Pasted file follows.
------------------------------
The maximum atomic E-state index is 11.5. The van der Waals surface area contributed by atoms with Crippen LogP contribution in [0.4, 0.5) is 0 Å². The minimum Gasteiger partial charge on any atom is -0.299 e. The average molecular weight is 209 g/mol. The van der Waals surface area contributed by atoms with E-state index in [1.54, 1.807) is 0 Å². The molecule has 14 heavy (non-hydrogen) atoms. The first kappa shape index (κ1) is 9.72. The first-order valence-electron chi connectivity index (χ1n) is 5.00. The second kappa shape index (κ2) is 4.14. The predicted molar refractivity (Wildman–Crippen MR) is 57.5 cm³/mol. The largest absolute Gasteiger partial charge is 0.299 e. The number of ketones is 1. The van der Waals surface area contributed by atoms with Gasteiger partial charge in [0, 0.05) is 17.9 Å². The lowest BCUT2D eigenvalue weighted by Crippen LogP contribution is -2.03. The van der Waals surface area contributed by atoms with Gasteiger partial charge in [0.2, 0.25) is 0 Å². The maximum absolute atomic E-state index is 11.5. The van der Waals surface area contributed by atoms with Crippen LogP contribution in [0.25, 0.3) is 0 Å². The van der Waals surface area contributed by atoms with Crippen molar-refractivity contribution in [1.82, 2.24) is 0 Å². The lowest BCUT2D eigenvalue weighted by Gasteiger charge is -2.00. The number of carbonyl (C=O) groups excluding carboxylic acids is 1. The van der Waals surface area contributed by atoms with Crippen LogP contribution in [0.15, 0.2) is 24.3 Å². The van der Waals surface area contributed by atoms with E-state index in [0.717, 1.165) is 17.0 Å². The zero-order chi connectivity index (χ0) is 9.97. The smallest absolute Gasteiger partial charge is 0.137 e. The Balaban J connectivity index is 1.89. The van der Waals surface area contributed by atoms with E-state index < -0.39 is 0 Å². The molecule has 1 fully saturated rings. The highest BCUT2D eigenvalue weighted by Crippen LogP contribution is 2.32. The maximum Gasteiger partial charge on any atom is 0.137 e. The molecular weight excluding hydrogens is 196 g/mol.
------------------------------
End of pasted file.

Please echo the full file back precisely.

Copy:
The maximum atomic E-state index is 11.5. The van der Waals surface area contributed by atoms with Crippen LogP contribution in [0.4, 0.5) is 0 Å². The minimum Gasteiger partial charge on any atom is -0.299 e. The average molecular weight is 209 g/mol. The van der Waals surface area contributed by atoms with E-state index in [1.54, 1.807) is 0 Å². The molecule has 14 heavy (non-hydrogen) atoms. The first kappa shape index (κ1) is 9.72. The first-order valence-electron chi connectivity index (χ1n) is 5.00. The second kappa shape index (κ2) is 4.14. The predicted molar refractivity (Wildman–Crippen MR) is 57.5 cm³/mol. The largest absolute Gasteiger partial charge is 0.299 e. The number of ketones is 1. The van der Waals surface area contributed by atoms with Gasteiger partial charge in [0, 0.05) is 17.9 Å². The lowest BCUT2D eigenvalue weighted by Crippen LogP contribution is -2.03. The van der Waals surface area contributed by atoms with Gasteiger partial charge in [0.2, 0.25) is 0 Å². The maximum absolute atomic E-state index is 11.5. The van der Waals surface area contributed by atoms with Crippen LogP contribution in [0.25, 0.3) is 0 Å². The van der Waals surface area contributed by atoms with Crippen molar-refractivity contribution in [1.82, 2.24) is 0 Å². The lowest BCUT2D eigenvalue weighted by Gasteiger charge is -2.00. The number of carbonyl (C=O) groups excluding carboxylic acids is 1. The van der Waals surface area contributed by atoms with Crippen LogP contribution in [0.15, 0.2) is 24.3 Å². The van der Waals surface area contributed by atoms with E-state index in [0.717, 1.165) is 17.0 Å². The zero-order chi connectivity index (χ0) is 9.97. The smallest absolute Gasteiger partial charge is 0.137 e. The Balaban J connectivity index is 1.89. The van der Waals surface area contributed by atoms with E-state index < -0.39 is 0 Å². The molecule has 1 fully saturated rings. The highest BCUT2D eigenvalue weighted by Crippen LogP contribution is 2.32. The maximum Gasteiger partial charge on any atom is 0.137 e. The molecular weight excluding hydrogens is 196 g/mol.